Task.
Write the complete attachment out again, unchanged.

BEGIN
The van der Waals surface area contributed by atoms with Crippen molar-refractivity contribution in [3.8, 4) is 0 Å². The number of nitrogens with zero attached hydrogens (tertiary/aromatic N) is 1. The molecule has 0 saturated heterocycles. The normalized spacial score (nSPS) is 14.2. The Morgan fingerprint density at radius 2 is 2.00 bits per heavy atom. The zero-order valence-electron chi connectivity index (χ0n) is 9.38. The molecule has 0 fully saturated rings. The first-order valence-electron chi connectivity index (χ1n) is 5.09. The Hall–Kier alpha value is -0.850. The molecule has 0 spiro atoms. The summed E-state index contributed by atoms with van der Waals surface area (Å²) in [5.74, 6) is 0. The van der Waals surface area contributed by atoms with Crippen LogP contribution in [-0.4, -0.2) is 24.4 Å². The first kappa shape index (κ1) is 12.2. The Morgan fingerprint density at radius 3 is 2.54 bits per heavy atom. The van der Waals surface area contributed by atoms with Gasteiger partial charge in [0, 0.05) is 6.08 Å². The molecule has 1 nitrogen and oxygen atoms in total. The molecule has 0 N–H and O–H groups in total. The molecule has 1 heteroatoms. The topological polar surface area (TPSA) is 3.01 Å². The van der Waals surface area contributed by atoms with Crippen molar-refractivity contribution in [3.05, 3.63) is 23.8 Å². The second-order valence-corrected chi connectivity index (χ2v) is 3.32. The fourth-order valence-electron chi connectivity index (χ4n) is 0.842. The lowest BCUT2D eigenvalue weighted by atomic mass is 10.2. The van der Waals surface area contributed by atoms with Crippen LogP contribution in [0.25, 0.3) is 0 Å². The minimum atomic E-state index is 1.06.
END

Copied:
The van der Waals surface area contributed by atoms with Crippen molar-refractivity contribution in [3.8, 4) is 0 Å². The number of nitrogens with zero attached hydrogens (tertiary/aromatic N) is 1. The molecule has 0 saturated heterocycles. The normalized spacial score (nSPS) is 14.2. The Morgan fingerprint density at radius 2 is 2.00 bits per heavy atom. The zero-order valence-electron chi connectivity index (χ0n) is 9.38. The molecule has 0 fully saturated rings. The first-order valence-electron chi connectivity index (χ1n) is 5.09. The Hall–Kier alpha value is -0.850. The molecule has 0 spiro atoms. The summed E-state index contributed by atoms with van der Waals surface area (Å²) in [5.74, 6) is 0. The van der Waals surface area contributed by atoms with Crippen LogP contribution in [-0.4, -0.2) is 24.4 Å². The first kappa shape index (κ1) is 12.2. The Morgan fingerprint density at radius 3 is 2.54 bits per heavy atom. The van der Waals surface area contributed by atoms with Gasteiger partial charge in [0, 0.05) is 6.08 Å². The molecule has 1 nitrogen and oxygen atoms in total. The molecule has 0 N–H and O–H groups in total. The molecule has 1 heteroatoms. The topological polar surface area (TPSA) is 3.01 Å². The van der Waals surface area contributed by atoms with Crippen molar-refractivity contribution in [3.05, 3.63) is 23.8 Å². The second-order valence-corrected chi connectivity index (χ2v) is 3.32. The fourth-order valence-electron chi connectivity index (χ4n) is 0.842. The lowest BCUT2D eigenvalue weighted by atomic mass is 10.2. The van der Waals surface area contributed by atoms with Crippen LogP contribution in [0.25, 0.3) is 0 Å². The minimum atomic E-state index is 1.06.